Handcycling is a great way for wheelchair users to be physically active and see more of the world around them. Even those with a high level of paralysis or disability can learn to handcycle if they have any upper body strength. Unlike wheelchair racing, which requires you to be in a crouched or kneeling position, handcycles come in a variety of seat styles and sizes for comfort and speed.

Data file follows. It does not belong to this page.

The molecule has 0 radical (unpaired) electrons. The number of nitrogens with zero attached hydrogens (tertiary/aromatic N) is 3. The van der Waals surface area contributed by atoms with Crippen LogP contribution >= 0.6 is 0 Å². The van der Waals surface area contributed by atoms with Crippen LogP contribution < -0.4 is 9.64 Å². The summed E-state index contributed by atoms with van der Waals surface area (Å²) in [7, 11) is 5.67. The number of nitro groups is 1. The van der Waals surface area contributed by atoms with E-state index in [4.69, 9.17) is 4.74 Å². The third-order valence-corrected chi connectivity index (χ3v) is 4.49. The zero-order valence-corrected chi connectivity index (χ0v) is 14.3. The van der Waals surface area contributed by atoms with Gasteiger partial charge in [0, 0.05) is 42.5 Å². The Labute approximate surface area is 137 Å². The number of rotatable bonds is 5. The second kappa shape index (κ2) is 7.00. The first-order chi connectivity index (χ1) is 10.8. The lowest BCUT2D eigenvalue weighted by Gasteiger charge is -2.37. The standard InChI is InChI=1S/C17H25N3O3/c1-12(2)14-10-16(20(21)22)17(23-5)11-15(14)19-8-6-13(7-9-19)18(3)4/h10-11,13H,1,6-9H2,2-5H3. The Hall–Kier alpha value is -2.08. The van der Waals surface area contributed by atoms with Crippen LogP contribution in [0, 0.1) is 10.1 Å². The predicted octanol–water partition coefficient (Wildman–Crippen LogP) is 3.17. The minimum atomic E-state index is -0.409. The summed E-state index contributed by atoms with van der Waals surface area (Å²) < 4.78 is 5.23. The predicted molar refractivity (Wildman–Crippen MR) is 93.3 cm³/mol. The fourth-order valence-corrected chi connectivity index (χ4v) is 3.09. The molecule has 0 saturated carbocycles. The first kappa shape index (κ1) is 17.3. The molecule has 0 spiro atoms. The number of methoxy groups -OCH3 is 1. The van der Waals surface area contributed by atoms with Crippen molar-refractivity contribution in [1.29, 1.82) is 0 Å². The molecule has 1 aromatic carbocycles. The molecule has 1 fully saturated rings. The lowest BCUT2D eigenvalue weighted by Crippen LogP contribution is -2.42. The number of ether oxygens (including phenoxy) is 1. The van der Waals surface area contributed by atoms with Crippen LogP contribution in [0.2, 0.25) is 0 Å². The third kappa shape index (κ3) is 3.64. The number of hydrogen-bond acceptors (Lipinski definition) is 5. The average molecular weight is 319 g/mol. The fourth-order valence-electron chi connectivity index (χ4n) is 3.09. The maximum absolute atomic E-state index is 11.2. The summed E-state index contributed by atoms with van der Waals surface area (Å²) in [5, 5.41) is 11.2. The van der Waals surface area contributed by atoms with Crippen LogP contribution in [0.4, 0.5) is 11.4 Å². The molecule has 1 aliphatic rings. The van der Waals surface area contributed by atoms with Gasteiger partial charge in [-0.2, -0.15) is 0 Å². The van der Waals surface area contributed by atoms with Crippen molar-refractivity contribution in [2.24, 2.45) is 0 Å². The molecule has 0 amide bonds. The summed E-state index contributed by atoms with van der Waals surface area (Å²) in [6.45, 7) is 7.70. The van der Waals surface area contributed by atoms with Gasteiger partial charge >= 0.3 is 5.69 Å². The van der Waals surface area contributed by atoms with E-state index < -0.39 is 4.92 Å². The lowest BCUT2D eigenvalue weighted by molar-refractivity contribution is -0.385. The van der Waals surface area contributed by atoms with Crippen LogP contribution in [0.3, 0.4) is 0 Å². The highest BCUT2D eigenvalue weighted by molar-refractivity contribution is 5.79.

I recently had the opportunity through the Adaptive Sports Connection in Ohio to try out all kinds of handcycles through their Discover Cycling program. They are part of the Disabled Sports USA network and the US Paralympic Clubs network, whose member groups hold events like these all over the country to help people with disabilities enjoy the sport of adaptive cycling. At the event I attended they had 6 different handcycles available for me to try out with the assistance of their volunteers and a team of physical therapists and occupational therapists with seating and adaptive sports experience. Continue reading